Reading the right poem can pull you into yourself and gives you the magnifying glass you need to understand your own guts. It’s cheaper than therapy and calmer than journaling.
Reading Jenny Johnson’s debut poetry collection, In Full Velvet, is more like a wielding a telescope. From the barber shop, the bedroom, the dyke bar, the street and the quiet corners of the heart, Johnson’s poetry speaks into the story of queerness.
Johnson chooses her words carefully — she doesn’t walk, she strides; a strawberry wound torn open through boy jeans is “glistening like pulp does after the skin of a fruit is pealed back clean with a knife.” She wields precise language to probe gender, romance, nature and queer culture and to answer questions buried too deep to ask. It is full of pronouns, she/her pronouns, as Johnson describes the complexities of love, queer relationships, marriage and sex.
The poems in this work contain so much at once and transition fluidly between themes, scenes and stories. These marks of authenticity create intimacy with the author and blur the line between her story and our collective truth.
In “Vigil,” she writes:
I am a woman who sometimes forgets that she is a woman.
So I always slip my shoes off and knock, at least three times
before crossing a threshold, before presuming I’m welcome here.
Out the window of a speeding car, a man yells, Dyke. And a slience bristles between us,
Hot ash about to blow across a paper city.
If you love someone, you must be the guardian of their solitude
Not that she ever needed me to guide her. Her biceps are firm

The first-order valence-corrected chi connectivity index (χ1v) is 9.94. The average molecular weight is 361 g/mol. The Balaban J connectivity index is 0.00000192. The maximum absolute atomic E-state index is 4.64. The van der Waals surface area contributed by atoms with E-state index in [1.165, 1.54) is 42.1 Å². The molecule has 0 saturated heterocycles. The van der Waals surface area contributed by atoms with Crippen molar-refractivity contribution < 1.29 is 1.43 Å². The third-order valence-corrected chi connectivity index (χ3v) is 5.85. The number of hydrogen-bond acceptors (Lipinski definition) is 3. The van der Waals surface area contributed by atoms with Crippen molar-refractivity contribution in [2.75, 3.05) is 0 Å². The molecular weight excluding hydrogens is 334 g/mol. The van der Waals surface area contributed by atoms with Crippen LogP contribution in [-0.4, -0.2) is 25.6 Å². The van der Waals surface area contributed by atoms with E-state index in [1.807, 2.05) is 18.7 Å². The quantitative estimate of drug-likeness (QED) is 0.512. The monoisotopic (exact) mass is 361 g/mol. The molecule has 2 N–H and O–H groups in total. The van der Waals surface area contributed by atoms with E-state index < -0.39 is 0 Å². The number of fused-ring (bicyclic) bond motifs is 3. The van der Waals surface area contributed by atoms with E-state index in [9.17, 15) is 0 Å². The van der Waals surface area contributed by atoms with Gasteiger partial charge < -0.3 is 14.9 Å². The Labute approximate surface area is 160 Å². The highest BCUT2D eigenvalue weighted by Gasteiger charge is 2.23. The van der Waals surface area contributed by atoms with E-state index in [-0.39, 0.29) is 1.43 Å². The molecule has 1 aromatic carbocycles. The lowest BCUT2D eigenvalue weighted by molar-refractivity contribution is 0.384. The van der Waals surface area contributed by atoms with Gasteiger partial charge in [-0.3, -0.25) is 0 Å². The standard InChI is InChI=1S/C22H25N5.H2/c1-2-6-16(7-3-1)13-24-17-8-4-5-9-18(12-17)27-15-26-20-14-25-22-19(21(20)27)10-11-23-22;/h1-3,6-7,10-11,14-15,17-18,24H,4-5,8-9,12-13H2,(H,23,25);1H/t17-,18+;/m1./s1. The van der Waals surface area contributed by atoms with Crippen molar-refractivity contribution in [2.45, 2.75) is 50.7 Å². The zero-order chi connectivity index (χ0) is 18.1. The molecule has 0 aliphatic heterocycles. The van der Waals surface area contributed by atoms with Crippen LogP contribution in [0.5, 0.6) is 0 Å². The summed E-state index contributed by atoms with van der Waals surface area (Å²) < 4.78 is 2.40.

when she folds me over in the dark.
The title, In Full Velvet, is a reference to deer antlers, and the cover sports a drawing of same, as if we needed further proof that Johnson is our people. (For those who don’t know, Klub Deer is the deer-branded, highly exclusive and exquisitely weird after-hours venue at A-Camp.) The book is an aesthetic delight, with a soft texture to the hard cover and embossing by the publisher, Sarabande; a pleasure to hold and read. Poetry is the only genre I refuse to read on an e-reader, and this book reminds me of exactly why. So many of these pages call for the pause you can take only when you start to flip the page and then catch your breath, glance at a line, and turn back to read again.
Johnson has written a decidedly apolitical book while still acknowledging and engaging with the inevitable politicization of queer identities, relationships and sex. It’s an antidote to all the tweets and yelling that become harder and harder to drown out in 2017. She mentions The Price of Salt and The Well of Loneliness, and it feels like she is writing exactly and only for us.
Art can be a powerful tool for both resistance and healing, and so can self-knowledge. Spend some time with these poems and see what you find. Immerse yourself and be prepared to come out raw and clean.